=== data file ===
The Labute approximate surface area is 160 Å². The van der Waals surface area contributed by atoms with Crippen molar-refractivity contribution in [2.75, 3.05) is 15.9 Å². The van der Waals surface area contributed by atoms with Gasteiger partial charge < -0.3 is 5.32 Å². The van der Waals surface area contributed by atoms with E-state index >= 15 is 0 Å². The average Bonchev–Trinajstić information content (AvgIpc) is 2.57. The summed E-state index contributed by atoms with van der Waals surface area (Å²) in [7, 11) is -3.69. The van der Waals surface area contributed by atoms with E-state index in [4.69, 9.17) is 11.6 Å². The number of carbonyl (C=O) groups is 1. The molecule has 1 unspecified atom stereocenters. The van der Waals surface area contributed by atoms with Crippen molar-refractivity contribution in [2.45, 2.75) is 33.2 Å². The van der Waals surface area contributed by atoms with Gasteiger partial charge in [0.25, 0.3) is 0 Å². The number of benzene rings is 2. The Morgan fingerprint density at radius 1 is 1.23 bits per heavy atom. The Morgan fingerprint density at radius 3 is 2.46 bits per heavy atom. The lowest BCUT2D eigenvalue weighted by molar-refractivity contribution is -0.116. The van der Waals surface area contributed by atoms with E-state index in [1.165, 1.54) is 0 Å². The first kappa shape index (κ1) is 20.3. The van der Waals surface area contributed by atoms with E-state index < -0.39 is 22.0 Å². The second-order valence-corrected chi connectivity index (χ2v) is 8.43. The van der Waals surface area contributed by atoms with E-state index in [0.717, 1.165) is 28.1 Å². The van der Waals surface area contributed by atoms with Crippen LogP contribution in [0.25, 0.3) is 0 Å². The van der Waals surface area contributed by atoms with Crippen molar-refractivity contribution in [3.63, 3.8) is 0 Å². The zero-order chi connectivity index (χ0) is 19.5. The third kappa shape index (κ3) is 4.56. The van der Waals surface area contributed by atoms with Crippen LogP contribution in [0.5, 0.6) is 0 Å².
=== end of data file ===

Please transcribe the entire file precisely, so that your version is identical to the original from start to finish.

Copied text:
The Labute approximate surface area is 160 Å². The van der Waals surface area contributed by atoms with Crippen molar-refractivity contribution in [2.75, 3.05) is 15.9 Å². The van der Waals surface area contributed by atoms with Gasteiger partial charge < -0.3 is 5.32 Å². The van der Waals surface area contributed by atoms with E-state index >= 15 is 0 Å². The average Bonchev–Trinajstić information content (AvgIpc) is 2.57. The summed E-state index contributed by atoms with van der Waals surface area (Å²) in [7, 11) is -3.69. The van der Waals surface area contributed by atoms with E-state index in [4.69, 9.17) is 11.6 Å². The number of carbonyl (C=O) groups is 1. The molecule has 1 unspecified atom stereocenters. The van der Waals surface area contributed by atoms with Crippen molar-refractivity contribution in [2.45, 2.75) is 33.2 Å². The van der Waals surface area contributed by atoms with Gasteiger partial charge in [0.25, 0.3) is 0 Å². The number of benzene rings is 2. The Morgan fingerprint density at radius 1 is 1.23 bits per heavy atom. The Morgan fingerprint density at radius 3 is 2.46 bits per heavy atom. The lowest BCUT2D eigenvalue weighted by molar-refractivity contribution is -0.116. The van der Waals surface area contributed by atoms with E-state index in [1.165, 1.54) is 0 Å². The first kappa shape index (κ1) is 20.3. The van der Waals surface area contributed by atoms with E-state index < -0.39 is 22.0 Å². The second-order valence-corrected chi connectivity index (χ2v) is 8.43. The van der Waals surface area contributed by atoms with E-state index in [0.717, 1.165) is 28.1 Å². The van der Waals surface area contributed by atoms with Crippen LogP contribution in [0.25, 0.3) is 0 Å². The van der Waals surface area contributed by atoms with Crippen molar-refractivity contribution in [3.63, 3.8) is 0 Å². The zero-order chi connectivity index (χ0) is 19.5. The third kappa shape index (κ3) is 4.56. The van der Waals surface area contributed by atoms with Crippen LogP contribution in [0.5, 0.6) is 0 Å².